THE eyes of the world were on him, the pressure of the past weeks and months boiling down to this one, final moment.
Journalists from as far as Lebanon squeezed in alongside photographers who were forced to sprawl on the floor at MacAskill’s feet.
Seconds before he took to the podium in the Scottish Government’s media lounge at St Andrew’s House, Edinburgh, an advisor ducked behind a curtain to open a window to cool the packed press conference.
And as he made his entrance, half-a-dozen of MacAskill’s closest advisors slipped into the room via the back door to give moral support to the man they had guided to the Scottish Government’s most controversial ever decision.
MacAskill, wearing a red and blue diagonal-striped tie on a plain black suit and white shirt, took a drink of water from a glass before beginning his speech.
But it took just a few words for his mouth to become audibly dry again, while his speech itself seemed to have a bizarre echo-effect as it boomed out across the tannoy.
Undoubtedly well-briefed on his manner and appearance, the Justice Secretary was careful to tilt his head to the side and gaze through the world’s television cameras when speaking of the “pain and suffering” of the Lockerbie disaster’s victims and their families.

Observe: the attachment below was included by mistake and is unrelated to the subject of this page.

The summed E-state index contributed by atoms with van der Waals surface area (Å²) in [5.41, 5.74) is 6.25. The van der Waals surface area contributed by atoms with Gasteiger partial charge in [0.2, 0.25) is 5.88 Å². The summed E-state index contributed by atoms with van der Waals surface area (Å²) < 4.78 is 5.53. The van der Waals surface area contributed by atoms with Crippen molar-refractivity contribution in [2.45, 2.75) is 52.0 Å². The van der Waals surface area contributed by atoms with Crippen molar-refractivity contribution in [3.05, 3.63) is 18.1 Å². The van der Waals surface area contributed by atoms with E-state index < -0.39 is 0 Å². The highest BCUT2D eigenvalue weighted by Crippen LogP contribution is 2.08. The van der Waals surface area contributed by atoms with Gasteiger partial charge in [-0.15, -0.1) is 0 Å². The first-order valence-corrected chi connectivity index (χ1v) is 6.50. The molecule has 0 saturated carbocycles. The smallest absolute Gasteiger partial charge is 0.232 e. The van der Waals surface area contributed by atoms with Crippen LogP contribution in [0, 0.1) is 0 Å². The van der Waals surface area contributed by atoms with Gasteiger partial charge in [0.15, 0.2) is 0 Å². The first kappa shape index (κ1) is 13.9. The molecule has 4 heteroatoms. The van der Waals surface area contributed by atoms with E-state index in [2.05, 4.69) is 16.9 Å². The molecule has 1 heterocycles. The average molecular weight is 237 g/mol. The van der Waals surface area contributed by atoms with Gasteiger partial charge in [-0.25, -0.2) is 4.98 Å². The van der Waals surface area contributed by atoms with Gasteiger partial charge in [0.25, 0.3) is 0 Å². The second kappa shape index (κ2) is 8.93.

He spoke slowly for the notetakers and, perhaps recognising that the massive US television audience who would be waking up to news of his decision may otherwise have struggled with his thick, Scots accent.
While his manner was well rehearsed, his composure did break a number of times as he made grammatical errors reading some of the most important parts of his statement.
Beads of sweat quickly combined to create a gleaming liquid layer on his face shortly into his statement.
He got the Libyan bomber’s name wrong just three minutes into his monumental speech, wrongly calling him Ali-Megrahi.
He also stumbled on his final, most important sentence, saying Al-Megrahi will “be released on compassionate grounds and return, allowed to return, to Libya to die.”
And just when he thought he was over the final hurdle, MacAskill turned to leave the podium, only to spill his papers on the floor.
An unfortunate gaffe pounced upon by the world’s photographers on this, the very day, that the whole world was watching.